Economic Development + Stormwater – What's New?
This is a good example of:Leveraging stormwater management investments for economic returns in urban areas
Urban stormwater control is all too often seen as a cost. How can cities and property owners flip this calculus to reap economic returns? This booklet, a product of a 2014 American Planning Association national conference session, compiles the latest information from several sources.
This booklet is a product of a 2014 American Planning Association national conference session titled “Shared Stormwater Systems as Economic Incentives.” The session, presented April 29, 2014 in Atlanta GA, outlines strategies for using shared stormwater systems to enhance the environment while attracting and retaining businesses.
Danielle Gallet of Center for Neighborhood Technology and Lisa Nisenson of the tech start-up GreaterPlaces wanted to go beyond the typical conference session and create a presentation that (1) gathered examples from green infrastructure practitioners, (2) provided the audience with the latest on “this is how you get green infrastructure done,” (3) leveraged the knowledge of the assembled audience, and (4) delivered a product community advocates and professionals can use long after the conference is over.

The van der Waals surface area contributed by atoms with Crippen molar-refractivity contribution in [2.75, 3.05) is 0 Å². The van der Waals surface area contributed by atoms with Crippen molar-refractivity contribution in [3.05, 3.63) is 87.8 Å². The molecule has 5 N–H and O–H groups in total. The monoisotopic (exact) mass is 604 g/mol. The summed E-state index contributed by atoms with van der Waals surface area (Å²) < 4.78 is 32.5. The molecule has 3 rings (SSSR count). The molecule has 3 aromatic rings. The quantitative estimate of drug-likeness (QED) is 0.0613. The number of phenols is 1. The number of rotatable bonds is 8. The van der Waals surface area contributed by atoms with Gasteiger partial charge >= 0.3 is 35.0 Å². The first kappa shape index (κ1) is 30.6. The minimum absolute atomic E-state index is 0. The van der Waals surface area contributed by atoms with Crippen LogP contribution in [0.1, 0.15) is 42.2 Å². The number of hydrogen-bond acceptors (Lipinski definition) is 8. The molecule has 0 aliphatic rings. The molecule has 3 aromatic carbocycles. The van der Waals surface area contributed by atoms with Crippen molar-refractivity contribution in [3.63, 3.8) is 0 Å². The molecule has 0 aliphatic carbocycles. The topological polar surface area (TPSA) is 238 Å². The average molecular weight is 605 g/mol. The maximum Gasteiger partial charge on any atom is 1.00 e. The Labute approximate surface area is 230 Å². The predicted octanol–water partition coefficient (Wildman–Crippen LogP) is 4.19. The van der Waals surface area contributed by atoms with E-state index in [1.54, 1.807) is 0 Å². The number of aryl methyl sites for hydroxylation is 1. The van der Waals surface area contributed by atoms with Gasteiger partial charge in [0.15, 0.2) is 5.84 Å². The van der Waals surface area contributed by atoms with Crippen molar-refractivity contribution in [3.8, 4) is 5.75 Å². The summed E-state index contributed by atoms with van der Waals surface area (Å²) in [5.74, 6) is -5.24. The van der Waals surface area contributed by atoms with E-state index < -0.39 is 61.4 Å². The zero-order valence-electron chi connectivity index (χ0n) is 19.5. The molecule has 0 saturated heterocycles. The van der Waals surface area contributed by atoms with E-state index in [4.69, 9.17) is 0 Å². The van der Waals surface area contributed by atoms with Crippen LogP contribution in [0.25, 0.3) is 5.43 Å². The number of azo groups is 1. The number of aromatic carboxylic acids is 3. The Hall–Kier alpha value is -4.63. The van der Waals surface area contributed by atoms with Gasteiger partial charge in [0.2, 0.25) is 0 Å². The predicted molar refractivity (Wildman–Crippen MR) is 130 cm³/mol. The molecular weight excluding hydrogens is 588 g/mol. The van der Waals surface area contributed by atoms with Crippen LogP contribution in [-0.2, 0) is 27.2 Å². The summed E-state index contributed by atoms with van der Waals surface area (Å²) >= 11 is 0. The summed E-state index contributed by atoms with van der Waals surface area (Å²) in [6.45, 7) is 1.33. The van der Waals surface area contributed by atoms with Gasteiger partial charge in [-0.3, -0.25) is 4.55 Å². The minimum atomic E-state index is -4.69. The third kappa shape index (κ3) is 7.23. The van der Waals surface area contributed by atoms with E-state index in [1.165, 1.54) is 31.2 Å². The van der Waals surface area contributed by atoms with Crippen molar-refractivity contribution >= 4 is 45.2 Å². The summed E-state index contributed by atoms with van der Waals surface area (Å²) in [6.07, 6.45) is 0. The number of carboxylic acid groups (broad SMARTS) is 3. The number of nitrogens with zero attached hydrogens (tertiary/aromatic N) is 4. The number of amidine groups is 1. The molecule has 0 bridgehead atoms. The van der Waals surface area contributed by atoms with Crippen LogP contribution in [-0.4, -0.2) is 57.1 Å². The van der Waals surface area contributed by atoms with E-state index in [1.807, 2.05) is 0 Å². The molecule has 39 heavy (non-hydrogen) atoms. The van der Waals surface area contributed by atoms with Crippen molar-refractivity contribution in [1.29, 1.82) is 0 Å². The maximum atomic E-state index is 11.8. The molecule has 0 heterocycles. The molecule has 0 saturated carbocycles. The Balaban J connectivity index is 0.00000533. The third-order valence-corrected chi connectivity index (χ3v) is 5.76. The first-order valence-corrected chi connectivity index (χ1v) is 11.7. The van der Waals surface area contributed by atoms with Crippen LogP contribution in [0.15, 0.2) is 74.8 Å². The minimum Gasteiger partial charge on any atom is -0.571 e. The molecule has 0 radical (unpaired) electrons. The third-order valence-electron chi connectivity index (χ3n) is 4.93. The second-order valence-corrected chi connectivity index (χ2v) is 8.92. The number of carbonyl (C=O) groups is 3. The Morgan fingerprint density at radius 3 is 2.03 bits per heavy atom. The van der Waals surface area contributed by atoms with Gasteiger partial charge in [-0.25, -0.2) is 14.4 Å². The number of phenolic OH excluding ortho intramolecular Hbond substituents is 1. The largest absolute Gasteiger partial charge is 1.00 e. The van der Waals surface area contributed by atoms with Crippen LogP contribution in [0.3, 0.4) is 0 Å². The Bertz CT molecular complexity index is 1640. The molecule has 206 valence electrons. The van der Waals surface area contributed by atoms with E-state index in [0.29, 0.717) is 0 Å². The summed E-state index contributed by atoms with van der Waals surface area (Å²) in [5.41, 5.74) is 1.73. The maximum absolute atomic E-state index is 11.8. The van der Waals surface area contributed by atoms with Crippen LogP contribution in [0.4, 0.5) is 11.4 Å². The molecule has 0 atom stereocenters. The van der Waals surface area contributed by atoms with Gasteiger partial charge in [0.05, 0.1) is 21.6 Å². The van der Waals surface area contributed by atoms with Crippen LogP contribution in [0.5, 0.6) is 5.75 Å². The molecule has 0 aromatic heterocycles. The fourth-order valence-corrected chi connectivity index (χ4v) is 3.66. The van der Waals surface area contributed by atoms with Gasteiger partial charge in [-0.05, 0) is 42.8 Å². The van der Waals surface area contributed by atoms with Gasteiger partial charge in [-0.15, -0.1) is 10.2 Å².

The session flowed as follows:
- Green infrastructure requires understanding cost avoided and returns on a longer time horizon (e.g. over 25 years rather than an annual or five year capital budget cycle);
- Green infrastructure delivers a multitude of benefits, which requires looking across several budget categories;
- Green infrastructure is not intended to fully replace gray infrastructure, however, green infrastructure typically reduces capital costs of a gray-only system.
For Lancaster, the avoided capital costs over 25 years came to $120,000,000, with additional benefits of close to $5 million.
- Stormwater practices are rarely the driver in whether a project is economically viable or not
- Redevelopment is typically less predictable and more expensive than a project developed on raw, undeveloped land.
- Developers prefer best management practices that have multiple benefits and value (i.e. landscaping).
- Strict regulations are acceptable as long as they are clear and predictable
- Regulatory programs that allow a mix of on-site and off-site practices are a good idea.
- Trading & Transfer of Development Rights (TDRs)
- Innovative funds
- Business Improvement Districts (BIDs) – new roles for managing green infrastructure
- Public art
- EcoDistricts, corridor and small area planning
- Green streets & rails
- Graphic design and explanatory materials